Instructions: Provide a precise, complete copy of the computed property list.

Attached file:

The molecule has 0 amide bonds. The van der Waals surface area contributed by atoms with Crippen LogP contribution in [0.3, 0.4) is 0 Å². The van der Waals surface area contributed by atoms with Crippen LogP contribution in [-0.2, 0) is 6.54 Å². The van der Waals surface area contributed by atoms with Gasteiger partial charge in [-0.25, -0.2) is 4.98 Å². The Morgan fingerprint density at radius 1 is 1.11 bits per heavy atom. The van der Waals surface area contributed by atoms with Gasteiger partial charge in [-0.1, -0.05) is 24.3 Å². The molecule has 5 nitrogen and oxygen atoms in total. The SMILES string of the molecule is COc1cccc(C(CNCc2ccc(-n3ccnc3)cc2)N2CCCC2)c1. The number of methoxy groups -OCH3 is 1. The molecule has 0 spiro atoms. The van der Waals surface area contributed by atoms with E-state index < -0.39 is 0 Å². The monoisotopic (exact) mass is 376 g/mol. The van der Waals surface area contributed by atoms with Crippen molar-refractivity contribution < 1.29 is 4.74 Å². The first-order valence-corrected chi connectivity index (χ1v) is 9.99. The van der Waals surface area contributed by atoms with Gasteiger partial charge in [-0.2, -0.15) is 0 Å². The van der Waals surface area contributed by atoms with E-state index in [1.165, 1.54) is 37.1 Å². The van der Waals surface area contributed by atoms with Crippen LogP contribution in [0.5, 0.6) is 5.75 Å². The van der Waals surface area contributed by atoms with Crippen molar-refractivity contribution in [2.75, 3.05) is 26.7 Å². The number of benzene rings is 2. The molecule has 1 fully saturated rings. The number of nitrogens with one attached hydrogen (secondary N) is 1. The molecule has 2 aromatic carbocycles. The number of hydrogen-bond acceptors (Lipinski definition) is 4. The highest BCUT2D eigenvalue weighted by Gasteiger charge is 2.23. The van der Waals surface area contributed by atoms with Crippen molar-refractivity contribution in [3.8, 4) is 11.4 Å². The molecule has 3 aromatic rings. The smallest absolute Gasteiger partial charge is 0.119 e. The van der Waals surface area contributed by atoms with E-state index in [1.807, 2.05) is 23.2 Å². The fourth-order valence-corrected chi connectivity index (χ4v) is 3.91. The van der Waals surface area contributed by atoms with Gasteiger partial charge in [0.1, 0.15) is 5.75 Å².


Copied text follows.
The molecule has 0 amide bonds. The van der Waals surface area contributed by atoms with Crippen LogP contribution in [0.3, 0.4) is 0 Å². The van der Waals surface area contributed by atoms with Crippen LogP contribution in [-0.2, 0) is 6.54 Å². The van der Waals surface area contributed by atoms with Gasteiger partial charge in [-0.25, -0.2) is 4.98 Å². The Morgan fingerprint density at radius 1 is 1.11 bits per heavy atom. The van der Waals surface area contributed by atoms with Gasteiger partial charge in [-0.1, -0.05) is 24.3 Å². The molecule has 5 nitrogen and oxygen atoms in total. The SMILES string of the molecule is COc1cccc(C(CNCc2ccc(-n3ccnc3)cc2)N2CCCC2)c1. The number of methoxy groups -OCH3 is 1. The molecule has 0 spiro atoms. The van der Waals surface area contributed by atoms with E-state index < -0.39 is 0 Å². The monoisotopic (exact) mass is 376 g/mol. The van der Waals surface area contributed by atoms with Crippen molar-refractivity contribution < 1.29 is 4.74 Å². The first-order valence-corrected chi connectivity index (χ1v) is 9.99. The van der Waals surface area contributed by atoms with Gasteiger partial charge in [-0.2, -0.15) is 0 Å². The van der Waals surface area contributed by atoms with E-state index in [1.165, 1.54) is 37.1 Å². The van der Waals surface area contributed by atoms with Crippen LogP contribution in [0.5, 0.6) is 5.75 Å². The van der Waals surface area contributed by atoms with Crippen molar-refractivity contribution in [2.75, 3.05) is 26.7 Å². The number of benzene rings is 2. The molecule has 1 fully saturated rings. The number of nitrogens with one attached hydrogen (secondary N) is 1. The molecule has 2 aromatic carbocycles. The number of hydrogen-bond acceptors (Lipinski definition) is 4. The highest BCUT2D eigenvalue weighted by Gasteiger charge is 2.23. The van der Waals surface area contributed by atoms with Crippen molar-refractivity contribution in [3.8, 4) is 11.4 Å². The molecule has 3 aromatic rings. The smallest absolute Gasteiger partial charge is 0.119 e. The van der Waals surface area contributed by atoms with E-state index in [1.807, 2.05) is 23.2 Å². The fourth-order valence-corrected chi connectivity index (χ4v) is 3.91. The van der Waals surface area contributed by atoms with Gasteiger partial charge in [0.1, 0.15) is 5.75 Å².